The details and ads of an early 1959 edition of the Fort Lauderdale News seem a distant dream.
Like rates for an overnight stay at the Diplomat Hotel: $8 per person double occupancy, or $10.50 for a single guest. The golf course was free to guests.
Like paying $2,499 for a brand new Chevrolet four-door sedan.
Like admission to Dania Jai Alai: 35 cents.
In front page news: Eddie and Liz became engaged. (That’s Fisher and Elizabeth Taylor, premier celebrities of the day, in the most high-profile marriage of the time. Just five years later, Liz and Richard Burton became the most talked-about marriage of their time.)
Also front page news: Tibet’s Dalai Lama fled the Chinese Communists and found refuge in India. Thus began a lifelong quest to keep Tibetan culture alive. Just a few years back, thousands of students came to see him at the Nova Southeastern campus in Davie.
In science news, a new cold vaccine was touted, one which could prevent 80 percent of colds. It was two years away from wide use. If only.
In local news, a move by city officials was underway to shorten the name Fort Lauderdale to just Lauderdale.
As for real estate, dreams could come true for not much money. A full-page ad proclaimed: “In Fort Lauderdale, this Waterfront Home would cost $28,000.” Below that grabber is a photo of a ranch-style home with three bedrooms. Under the picture is this headline in larger type: ACTUAL COST: $16,950.
That either makes you smile or cry. Especially if you’ve been trying to break into the housing market recently.
The featured home is in a community called Coral Key Estates in Pompano. The canal home is “minutes away from the beach and Atlantic fishing.” Among its list of attractions: “Paved Streets” and “Sodded Lawns.”
And don’t forget “sanitary sewers, no septic tanks.”
Imagine that, sodded lawns, sewers and paved streets!
How about the dining bargains? Saturday specials at a Chinese spot: Pork Chop Suey with noodles: 39 cents. At the Townhouse downtown, a Blue Ribbon Steak Dinner is $1.95.
At Tale o’ the Tiger Restaurant and Lounge on Federal Highway, Roast Prime Rib of Beef is also $1.95. If you wanted to spend a little more you could go to Ruttgers-by-the-Sea in Lauderdale-By-The-Sea and get the “Ruttgers Smorgasbord” for $2.95. The Luau Buffet at Yankee Clipper on Sundays was a whopping $3.95. But for breakfast deals, Chuck’s offered all you can eat waffles or hotcakes for 50 cents.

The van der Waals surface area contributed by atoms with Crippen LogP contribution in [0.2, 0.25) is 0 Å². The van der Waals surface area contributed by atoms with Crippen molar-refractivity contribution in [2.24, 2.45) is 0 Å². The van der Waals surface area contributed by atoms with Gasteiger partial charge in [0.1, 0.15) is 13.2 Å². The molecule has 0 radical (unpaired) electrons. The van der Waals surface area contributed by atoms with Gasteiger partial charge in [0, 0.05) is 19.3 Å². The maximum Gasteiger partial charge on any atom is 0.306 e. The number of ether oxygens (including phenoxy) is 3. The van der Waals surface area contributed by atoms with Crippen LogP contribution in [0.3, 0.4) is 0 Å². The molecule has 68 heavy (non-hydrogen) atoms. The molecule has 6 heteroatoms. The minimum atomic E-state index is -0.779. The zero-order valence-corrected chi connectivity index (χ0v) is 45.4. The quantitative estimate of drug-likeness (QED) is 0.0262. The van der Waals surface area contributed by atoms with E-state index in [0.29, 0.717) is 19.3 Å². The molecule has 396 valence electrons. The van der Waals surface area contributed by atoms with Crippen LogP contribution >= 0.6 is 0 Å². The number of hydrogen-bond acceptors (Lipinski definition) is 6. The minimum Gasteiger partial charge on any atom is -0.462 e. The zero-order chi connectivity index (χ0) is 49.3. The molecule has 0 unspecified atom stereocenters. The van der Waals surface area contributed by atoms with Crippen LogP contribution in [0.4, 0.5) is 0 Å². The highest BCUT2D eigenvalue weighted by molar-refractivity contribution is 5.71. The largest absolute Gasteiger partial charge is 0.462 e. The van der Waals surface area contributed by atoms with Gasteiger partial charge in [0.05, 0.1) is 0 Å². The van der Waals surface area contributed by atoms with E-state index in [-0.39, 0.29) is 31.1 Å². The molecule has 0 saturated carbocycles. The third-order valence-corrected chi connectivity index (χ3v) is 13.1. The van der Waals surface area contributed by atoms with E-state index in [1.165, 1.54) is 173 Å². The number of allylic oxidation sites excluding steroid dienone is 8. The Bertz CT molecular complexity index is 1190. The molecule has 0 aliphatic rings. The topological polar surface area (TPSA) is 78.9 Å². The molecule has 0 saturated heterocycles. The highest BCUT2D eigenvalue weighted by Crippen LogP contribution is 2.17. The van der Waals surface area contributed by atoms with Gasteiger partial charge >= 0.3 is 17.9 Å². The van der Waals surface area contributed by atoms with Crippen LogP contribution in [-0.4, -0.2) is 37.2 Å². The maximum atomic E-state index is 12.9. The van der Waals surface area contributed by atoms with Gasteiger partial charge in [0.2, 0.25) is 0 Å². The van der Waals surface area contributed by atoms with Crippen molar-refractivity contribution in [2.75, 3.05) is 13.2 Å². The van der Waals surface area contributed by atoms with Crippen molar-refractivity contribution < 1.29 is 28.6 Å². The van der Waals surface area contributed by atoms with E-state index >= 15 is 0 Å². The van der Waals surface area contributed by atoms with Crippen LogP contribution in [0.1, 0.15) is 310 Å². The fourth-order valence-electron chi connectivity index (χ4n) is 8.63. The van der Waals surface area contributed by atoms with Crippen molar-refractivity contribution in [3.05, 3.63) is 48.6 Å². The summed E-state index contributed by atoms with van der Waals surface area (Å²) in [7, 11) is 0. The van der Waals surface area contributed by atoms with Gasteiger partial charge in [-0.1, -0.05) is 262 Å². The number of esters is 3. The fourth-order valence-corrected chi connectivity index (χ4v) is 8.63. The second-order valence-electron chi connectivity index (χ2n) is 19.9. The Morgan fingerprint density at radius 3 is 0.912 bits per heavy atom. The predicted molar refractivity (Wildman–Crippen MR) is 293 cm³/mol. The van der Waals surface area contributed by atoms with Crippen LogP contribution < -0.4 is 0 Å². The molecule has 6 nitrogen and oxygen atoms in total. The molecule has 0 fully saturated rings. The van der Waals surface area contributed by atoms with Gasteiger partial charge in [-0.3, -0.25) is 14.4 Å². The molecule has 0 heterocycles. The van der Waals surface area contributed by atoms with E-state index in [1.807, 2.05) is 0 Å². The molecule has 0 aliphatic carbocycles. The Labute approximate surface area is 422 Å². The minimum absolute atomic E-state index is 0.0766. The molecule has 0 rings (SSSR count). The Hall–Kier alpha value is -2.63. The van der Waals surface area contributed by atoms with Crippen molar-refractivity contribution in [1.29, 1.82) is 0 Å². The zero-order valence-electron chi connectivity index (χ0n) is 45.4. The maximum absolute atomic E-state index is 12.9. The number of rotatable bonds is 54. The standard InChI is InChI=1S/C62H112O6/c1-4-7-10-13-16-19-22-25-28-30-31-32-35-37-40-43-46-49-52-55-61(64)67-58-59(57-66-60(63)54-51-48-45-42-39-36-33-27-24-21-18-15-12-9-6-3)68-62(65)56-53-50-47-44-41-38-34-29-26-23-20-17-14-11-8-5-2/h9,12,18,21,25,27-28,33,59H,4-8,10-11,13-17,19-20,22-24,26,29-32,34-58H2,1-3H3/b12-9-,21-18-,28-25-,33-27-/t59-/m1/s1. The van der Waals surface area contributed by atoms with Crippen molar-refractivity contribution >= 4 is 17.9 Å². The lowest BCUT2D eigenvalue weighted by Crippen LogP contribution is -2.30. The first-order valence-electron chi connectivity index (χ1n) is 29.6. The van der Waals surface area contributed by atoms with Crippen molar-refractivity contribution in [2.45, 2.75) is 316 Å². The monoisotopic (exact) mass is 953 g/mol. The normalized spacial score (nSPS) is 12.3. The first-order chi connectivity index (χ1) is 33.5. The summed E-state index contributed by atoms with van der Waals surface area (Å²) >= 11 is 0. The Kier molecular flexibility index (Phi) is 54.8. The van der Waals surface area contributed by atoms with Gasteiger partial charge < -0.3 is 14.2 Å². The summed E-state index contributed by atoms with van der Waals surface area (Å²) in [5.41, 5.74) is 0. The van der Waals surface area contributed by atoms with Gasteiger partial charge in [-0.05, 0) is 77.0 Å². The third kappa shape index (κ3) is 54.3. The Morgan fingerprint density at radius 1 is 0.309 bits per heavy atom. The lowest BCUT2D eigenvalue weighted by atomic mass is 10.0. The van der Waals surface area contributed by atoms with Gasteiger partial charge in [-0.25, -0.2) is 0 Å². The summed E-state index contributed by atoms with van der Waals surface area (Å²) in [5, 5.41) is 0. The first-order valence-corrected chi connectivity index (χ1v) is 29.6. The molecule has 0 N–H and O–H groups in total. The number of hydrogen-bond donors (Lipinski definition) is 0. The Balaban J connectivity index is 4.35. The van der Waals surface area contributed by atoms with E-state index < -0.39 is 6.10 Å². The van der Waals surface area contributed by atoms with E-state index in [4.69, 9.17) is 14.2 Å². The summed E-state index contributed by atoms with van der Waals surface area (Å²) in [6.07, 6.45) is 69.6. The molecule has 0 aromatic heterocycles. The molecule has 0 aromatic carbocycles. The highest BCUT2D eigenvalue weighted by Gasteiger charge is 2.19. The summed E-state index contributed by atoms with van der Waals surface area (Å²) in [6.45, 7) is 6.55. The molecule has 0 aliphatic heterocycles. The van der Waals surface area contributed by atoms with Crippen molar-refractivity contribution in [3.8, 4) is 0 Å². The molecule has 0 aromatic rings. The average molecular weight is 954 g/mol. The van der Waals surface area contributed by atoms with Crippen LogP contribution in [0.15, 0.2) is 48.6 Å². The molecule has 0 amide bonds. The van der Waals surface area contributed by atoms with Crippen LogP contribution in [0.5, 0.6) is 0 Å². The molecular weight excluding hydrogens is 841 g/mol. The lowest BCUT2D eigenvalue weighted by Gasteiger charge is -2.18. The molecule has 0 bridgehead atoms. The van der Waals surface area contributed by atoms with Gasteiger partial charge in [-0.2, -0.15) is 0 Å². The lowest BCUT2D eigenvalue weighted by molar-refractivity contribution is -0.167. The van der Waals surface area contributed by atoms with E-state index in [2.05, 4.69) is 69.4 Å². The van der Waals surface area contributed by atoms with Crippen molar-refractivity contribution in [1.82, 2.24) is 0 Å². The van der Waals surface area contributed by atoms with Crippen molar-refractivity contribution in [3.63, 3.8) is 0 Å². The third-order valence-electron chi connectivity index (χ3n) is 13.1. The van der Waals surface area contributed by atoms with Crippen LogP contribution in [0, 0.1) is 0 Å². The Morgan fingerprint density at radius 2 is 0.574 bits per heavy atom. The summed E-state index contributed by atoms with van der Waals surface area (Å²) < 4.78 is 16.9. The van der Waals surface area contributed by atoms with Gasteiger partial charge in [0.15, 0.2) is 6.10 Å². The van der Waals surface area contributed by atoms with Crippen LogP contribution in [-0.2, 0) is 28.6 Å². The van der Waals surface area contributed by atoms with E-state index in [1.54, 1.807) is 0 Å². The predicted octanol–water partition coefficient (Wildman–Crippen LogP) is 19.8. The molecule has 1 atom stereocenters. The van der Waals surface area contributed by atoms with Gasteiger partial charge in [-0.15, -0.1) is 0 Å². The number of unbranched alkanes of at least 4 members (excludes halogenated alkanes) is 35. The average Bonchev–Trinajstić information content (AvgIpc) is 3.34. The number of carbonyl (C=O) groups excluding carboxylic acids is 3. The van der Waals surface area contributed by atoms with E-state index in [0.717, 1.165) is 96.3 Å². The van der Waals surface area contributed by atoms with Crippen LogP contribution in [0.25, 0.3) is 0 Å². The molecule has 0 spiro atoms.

Drinks? Ladies Night at Lenny’s served up drinks for 55 cents each, at least for “all popular drinks.” Then you could be entertained by the ever-popular Bonnie De Vow and Her Escorts. (In the pages and pages of restaurant ads and specials there is no mention of a Japanese, Thai, French or German restaurant; although there is the “Gemuetlichkeit Dance” at the local Shrine Club.)
On the other hand, the Fort Lauderdale of 64 years ago had quite an entertainment scene. Dozens and dozens of clubs featured live music. Advertised performers in a smorgasbord of venues: Jaye P. Morgan (get it?), the Berge Vaughn Quartet (from the Arthur Godfrey show), comedian Woody Woodbury, The Cuban Cavaliers (“Enjoy The Captivating Cha-Cha and Merengue”), the Hal Iverson Trio, Buddy Morrow and His Night Train Orchestra, Wild Bill Davison’s Dixieland Band, The Lennie Herman Quintet, The McCormicks, Wee Bonnie Baker and more.
If you enjoyed your music at home, popular 45s were on sale at the Tune Tent for 35 cents. Albums at Record Riot, regularly $2.98 each, were on special at $1.57.
Movie theaters also abounded. On tap that weekend: Imitation of Life (with Lana Turner, at the venerable Gateway Theater), The Hanging Tree (Gary Cooper), Some Like It Hot, Naked in the Sun, Jesse James’ Women, Silent Enemy, Some Came Running (with Frank Sinatra and Shirley MacLaine) and Gun’s Glory. Have a ball trying to find them on Netflix.
In 1959 we were only one year away from the debut of a film that would take the city to another level. Featured on the Showtime cover of December 16, 1960: the Where the Boys Are world premiere. An unforgettable moment in the city’s story. It featured Connie Francis, Frankie Avalon and of course, The Elbo Room.
But that’s a column for another day.